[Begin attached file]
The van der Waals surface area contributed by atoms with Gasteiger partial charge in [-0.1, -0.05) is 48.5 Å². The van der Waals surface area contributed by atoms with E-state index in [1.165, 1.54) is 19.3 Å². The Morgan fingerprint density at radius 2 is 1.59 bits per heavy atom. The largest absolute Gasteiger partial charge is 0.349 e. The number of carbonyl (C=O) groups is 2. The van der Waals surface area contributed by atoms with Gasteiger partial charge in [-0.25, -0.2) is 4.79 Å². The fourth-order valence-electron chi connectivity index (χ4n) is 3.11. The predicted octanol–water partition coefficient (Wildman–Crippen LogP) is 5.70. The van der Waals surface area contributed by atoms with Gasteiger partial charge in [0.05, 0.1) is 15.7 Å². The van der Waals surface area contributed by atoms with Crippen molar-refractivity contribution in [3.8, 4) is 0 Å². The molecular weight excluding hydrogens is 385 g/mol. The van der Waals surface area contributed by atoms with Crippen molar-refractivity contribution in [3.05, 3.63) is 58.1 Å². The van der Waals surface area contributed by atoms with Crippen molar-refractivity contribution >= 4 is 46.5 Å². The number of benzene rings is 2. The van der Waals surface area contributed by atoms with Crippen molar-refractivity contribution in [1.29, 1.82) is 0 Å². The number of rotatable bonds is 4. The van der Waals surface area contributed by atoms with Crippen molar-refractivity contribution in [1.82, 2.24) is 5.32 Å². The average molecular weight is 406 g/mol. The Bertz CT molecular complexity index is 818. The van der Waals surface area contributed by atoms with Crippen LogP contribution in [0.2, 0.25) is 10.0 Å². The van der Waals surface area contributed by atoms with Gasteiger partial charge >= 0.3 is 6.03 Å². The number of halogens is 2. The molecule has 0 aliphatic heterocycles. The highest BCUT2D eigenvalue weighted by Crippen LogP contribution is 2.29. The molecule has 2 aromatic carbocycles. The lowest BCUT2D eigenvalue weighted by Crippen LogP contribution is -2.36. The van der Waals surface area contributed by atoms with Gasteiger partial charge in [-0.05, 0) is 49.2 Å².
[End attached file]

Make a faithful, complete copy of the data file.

The van der Waals surface area contributed by atoms with Gasteiger partial charge in [-0.1, -0.05) is 48.5 Å². The van der Waals surface area contributed by atoms with E-state index in [1.165, 1.54) is 19.3 Å². The Morgan fingerprint density at radius 2 is 1.59 bits per heavy atom. The largest absolute Gasteiger partial charge is 0.349 e. The number of carbonyl (C=O) groups is 2. The van der Waals surface area contributed by atoms with Gasteiger partial charge in [-0.25, -0.2) is 4.79 Å². The fourth-order valence-electron chi connectivity index (χ4n) is 3.11. The predicted octanol–water partition coefficient (Wildman–Crippen LogP) is 5.70. The van der Waals surface area contributed by atoms with Gasteiger partial charge in [0.05, 0.1) is 15.7 Å². The van der Waals surface area contributed by atoms with Crippen molar-refractivity contribution in [3.8, 4) is 0 Å². The molecular weight excluding hydrogens is 385 g/mol. The van der Waals surface area contributed by atoms with Crippen molar-refractivity contribution in [3.05, 3.63) is 58.1 Å². The van der Waals surface area contributed by atoms with Crippen molar-refractivity contribution >= 4 is 46.5 Å². The number of benzene rings is 2. The van der Waals surface area contributed by atoms with Crippen molar-refractivity contribution in [1.29, 1.82) is 0 Å². The number of rotatable bonds is 4. The van der Waals surface area contributed by atoms with Crippen molar-refractivity contribution in [1.82, 2.24) is 5.32 Å². The average molecular weight is 406 g/mol. The Bertz CT molecular complexity index is 818. The van der Waals surface area contributed by atoms with Crippen LogP contribution in [0.2, 0.25) is 10.0 Å². The van der Waals surface area contributed by atoms with Gasteiger partial charge >= 0.3 is 6.03 Å². The number of halogens is 2. The molecule has 0 aliphatic heterocycles. The highest BCUT2D eigenvalue weighted by Crippen LogP contribution is 2.29. The molecule has 2 aromatic carbocycles. The lowest BCUT2D eigenvalue weighted by Crippen LogP contribution is -2.36. The van der Waals surface area contributed by atoms with Gasteiger partial charge in [-0.05, 0) is 49.2 Å².